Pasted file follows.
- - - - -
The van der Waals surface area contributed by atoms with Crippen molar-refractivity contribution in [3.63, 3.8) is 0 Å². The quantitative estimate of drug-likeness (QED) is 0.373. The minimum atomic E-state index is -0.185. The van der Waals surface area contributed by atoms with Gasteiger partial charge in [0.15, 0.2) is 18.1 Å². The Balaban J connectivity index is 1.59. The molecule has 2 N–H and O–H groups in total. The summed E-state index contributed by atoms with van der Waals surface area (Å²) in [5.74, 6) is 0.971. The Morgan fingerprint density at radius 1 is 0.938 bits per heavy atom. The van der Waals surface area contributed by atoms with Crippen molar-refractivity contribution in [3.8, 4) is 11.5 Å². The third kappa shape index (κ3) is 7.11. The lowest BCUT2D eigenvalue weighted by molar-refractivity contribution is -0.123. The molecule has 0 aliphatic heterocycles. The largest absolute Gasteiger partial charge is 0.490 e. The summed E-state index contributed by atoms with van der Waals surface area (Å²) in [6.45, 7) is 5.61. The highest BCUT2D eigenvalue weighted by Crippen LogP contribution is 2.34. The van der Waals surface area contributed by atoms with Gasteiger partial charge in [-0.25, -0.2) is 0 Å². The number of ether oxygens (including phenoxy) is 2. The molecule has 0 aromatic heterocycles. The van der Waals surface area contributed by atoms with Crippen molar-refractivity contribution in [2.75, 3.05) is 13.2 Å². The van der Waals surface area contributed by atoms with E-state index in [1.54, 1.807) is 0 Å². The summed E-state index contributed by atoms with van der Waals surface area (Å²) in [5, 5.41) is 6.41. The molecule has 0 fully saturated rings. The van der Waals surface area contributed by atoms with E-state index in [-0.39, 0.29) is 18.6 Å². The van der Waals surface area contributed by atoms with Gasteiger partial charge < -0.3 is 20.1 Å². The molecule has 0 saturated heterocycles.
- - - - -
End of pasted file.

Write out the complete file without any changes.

The van der Waals surface area contributed by atoms with Crippen molar-refractivity contribution in [3.63, 3.8) is 0 Å². The quantitative estimate of drug-likeness (QED) is 0.373. The minimum atomic E-state index is -0.185. The van der Waals surface area contributed by atoms with Gasteiger partial charge in [0.15, 0.2) is 18.1 Å². The Balaban J connectivity index is 1.59. The molecule has 2 N–H and O–H groups in total. The summed E-state index contributed by atoms with van der Waals surface area (Å²) in [5.74, 6) is 0.971. The Morgan fingerprint density at radius 1 is 0.938 bits per heavy atom. The van der Waals surface area contributed by atoms with Crippen molar-refractivity contribution in [3.8, 4) is 11.5 Å². The third kappa shape index (κ3) is 7.11. The lowest BCUT2D eigenvalue weighted by molar-refractivity contribution is -0.123. The molecule has 0 aliphatic heterocycles. The largest absolute Gasteiger partial charge is 0.490 e. The summed E-state index contributed by atoms with van der Waals surface area (Å²) in [6.45, 7) is 5.61. The highest BCUT2D eigenvalue weighted by Crippen LogP contribution is 2.34. The van der Waals surface area contributed by atoms with Gasteiger partial charge in [-0.25, -0.2) is 0 Å². The number of ether oxygens (including phenoxy) is 2. The molecule has 0 aromatic heterocycles. The van der Waals surface area contributed by atoms with Crippen molar-refractivity contribution in [2.75, 3.05) is 13.2 Å². The van der Waals surface area contributed by atoms with E-state index in [1.54, 1.807) is 0 Å². The summed E-state index contributed by atoms with van der Waals surface area (Å²) in [5, 5.41) is 6.41. The molecule has 0 fully saturated rings. The van der Waals surface area contributed by atoms with E-state index in [-0.39, 0.29) is 18.6 Å². The van der Waals surface area contributed by atoms with Gasteiger partial charge < -0.3 is 20.1 Å². The molecule has 0 saturated heterocycles.